Starting today, September 16, 12pm EDT The Climate Reality Project (check out #climatehope or on Facebook) is offering live streaming to “share 24 reasons to be hopeful about solving the climate crisis.” This is a great opportunity for programming an environmental education activity at your library. Can you stream it live in your library or link off your website?
Our campus (and librarian run!) sustainability film and discussion series, now on its 9th year, hosted our first film of the year last week entitled “Economics of happiness” – a film about globalization and localization. Worth a showing at your library followed by a discussion on what it means, and how to be local in your own communities!
Not only is the film worth a blog post, but the collaboration with the campus and student learning is worth mentioning too. This series has always partnered with the Weatherspoon Art Museum (on our campus), and supported by the UNCG Office of Sustainability and the Environmental and Sustainability Studies Program, but this year’s film series is in conjunction with the Warren Ashby Dialogue series, – a year-long interdisciplinary conversation on the philosophy of localization as a response to global social and environmental change. With over 180 people in attendance (our largest group yet!), standing room only, with more than half being students, we hope this trend continues all year long.
In our post film discussion, we talked about supporting our local farmers markets, attending locally run permaculture workshops, edible school yards, back door breakfasts, and creating a local map or website showing what business are local. Some key comments: there are limits to acting individually but not to acting locally; infinite growth does not work on a finite planet. One positive story — a new student mentioned her frustration on buying a T-shirt in the bookstore to show her school spirit, only to find they were all made in another country: she ventured the idea as an art/design student, to work with other students to come up with designs, for T-shirt, and other to create a prototype… then a business student piped up that he could help with the marketing of it. Not only a community connection but one coming from students!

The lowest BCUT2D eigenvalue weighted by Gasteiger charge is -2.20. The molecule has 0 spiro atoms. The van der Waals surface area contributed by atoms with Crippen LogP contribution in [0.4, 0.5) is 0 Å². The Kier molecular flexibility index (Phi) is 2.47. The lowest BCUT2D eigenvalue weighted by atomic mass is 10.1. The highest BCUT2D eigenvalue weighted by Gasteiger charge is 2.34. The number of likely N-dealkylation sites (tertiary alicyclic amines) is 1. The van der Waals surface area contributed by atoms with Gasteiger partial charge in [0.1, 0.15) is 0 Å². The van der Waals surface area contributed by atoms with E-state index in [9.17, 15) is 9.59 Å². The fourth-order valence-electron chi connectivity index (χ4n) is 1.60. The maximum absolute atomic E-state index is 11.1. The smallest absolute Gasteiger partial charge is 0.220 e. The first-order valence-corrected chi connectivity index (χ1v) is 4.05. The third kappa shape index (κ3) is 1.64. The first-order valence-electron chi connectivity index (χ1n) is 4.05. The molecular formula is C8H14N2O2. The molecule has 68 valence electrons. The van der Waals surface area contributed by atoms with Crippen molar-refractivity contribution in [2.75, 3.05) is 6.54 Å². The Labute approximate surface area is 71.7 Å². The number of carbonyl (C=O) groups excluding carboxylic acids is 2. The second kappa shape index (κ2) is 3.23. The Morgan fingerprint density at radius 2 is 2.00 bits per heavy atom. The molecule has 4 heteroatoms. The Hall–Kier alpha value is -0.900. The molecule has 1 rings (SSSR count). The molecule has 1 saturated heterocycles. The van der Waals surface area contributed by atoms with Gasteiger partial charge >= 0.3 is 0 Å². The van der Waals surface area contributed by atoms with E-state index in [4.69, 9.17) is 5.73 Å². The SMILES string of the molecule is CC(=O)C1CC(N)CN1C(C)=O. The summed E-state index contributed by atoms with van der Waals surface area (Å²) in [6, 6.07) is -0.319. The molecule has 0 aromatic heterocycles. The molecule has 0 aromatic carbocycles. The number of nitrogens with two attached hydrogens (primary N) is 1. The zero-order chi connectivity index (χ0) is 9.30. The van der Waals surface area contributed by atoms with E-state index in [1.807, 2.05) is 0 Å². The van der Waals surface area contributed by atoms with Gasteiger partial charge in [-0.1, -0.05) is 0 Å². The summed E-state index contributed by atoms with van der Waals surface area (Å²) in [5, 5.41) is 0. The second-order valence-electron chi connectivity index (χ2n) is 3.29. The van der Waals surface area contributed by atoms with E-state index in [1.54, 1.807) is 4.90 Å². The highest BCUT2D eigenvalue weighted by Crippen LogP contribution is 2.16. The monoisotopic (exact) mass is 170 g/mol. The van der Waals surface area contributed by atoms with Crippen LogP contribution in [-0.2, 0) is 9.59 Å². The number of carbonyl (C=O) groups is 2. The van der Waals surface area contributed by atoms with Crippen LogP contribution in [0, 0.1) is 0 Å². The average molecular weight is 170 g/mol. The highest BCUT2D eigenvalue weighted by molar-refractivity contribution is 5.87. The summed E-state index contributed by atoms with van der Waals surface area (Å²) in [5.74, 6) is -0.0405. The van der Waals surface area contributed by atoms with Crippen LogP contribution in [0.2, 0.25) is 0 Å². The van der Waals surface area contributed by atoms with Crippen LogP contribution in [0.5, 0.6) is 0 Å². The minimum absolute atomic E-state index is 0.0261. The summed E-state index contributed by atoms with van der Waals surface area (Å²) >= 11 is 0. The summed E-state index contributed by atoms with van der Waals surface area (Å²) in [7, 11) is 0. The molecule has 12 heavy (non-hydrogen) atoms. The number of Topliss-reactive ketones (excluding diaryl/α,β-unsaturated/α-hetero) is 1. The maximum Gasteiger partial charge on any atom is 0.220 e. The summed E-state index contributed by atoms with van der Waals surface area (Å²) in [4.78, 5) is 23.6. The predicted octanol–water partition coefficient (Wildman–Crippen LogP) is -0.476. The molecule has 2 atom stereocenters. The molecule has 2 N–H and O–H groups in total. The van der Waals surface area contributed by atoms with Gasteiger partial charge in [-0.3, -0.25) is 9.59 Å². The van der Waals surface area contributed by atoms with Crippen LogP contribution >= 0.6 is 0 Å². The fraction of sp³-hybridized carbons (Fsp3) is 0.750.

Some film resources:
New idea for library furniture…. pedal to recharge your tech while working at a desk with the WeBIKE. You can exercise and produce energy at the same time!! WeWATT is a Belgium Company who created these combo-desk-bikes and they are now in many places in Europe (check out photos of examples here). Watch this excellent Mashable Video to learn more!.
These WeBikes can be in laid out in a row or circle (think group work). They say they are make with some recycled materials too. Takes about 30 minutes of pedaling to charge your iPhone. Though its a small company, customizing each request, so it’s probably not ready for most libraries yet at a cost of around $1300 a bike!?! But the concept is so worth considering….
From WeWatt website, their concept
Photo from WeWATT website of Antwerp railway station (Belgium)
From Inhabitat’s website
Attend some green library sessions while in Lyon France for the IFLA World Library and Information Congress!
Session 152: Green libraries promoting sustainable development
19 August 2014 16:00 – 18:00 | Room: Forum 2
Session 116B — From green ideas to green practice in libraries
19 August 2014 09:00 – 11:00 | Off-site
Please visit also the ENSULIB Business Meeting
Session 93 — Business meeting — Environmental Sustainability and Libraries Special Interest Group
18 August 2014 11:30 – 13:00 | Room: Salle Bellecour 2
From the The Environmental Sustainability and Libraries Special Interest Group.
This infographic below (from Care2.com but created by Goodtobehome) could be a fun resource to hang in your library or use to start a garden with your school, public library community or campus. OR, use this example as a template to create one of your own for your area. Note that the infographic is for a zone in Great Britain so it might not correlate directly to your area. But some things I like about this are the visual display of companion plantings, the “did you know” section or tips, and even the planting legend and chart showing spacing, propagation, etc.
Being the heart of growing season, looking into the latest in seed lending libraries, I had no idea how fast they were growing too! This seed libraries website explains what seed lending libraries are all about, as well as a ton of resources to help you start your own. Check out their sister libraries page that lists by state the 340 seed lending libraries that (they know) exist! Does your state or area have one? If not, you have tools and a network of people to support you in starting one yourself. Don’t forget to LIKE them on Facebook as well
Looking to print a website (“greener”) without wasting paper and ink on all the unnecessary pages and formatting? Try this web-based tool called PrintFriendly. You can print almost any website by simply pasting the URL on the Printfriendly website, or email the page to yourself, or print to PDF as well.
Also, add the tool as an extension to your Chrome browser to use as needed. And you can download the button code and add to your own website. (find out more!)
TIP: As suggested by the Tech Bits column in C&RL News June 2014 (brought to you by ACRL ULS Technology in University Libraries Committee) this tool “…could be a powerful visual tool for librarians to compare website content and reliability during instruction” (- Jaki King)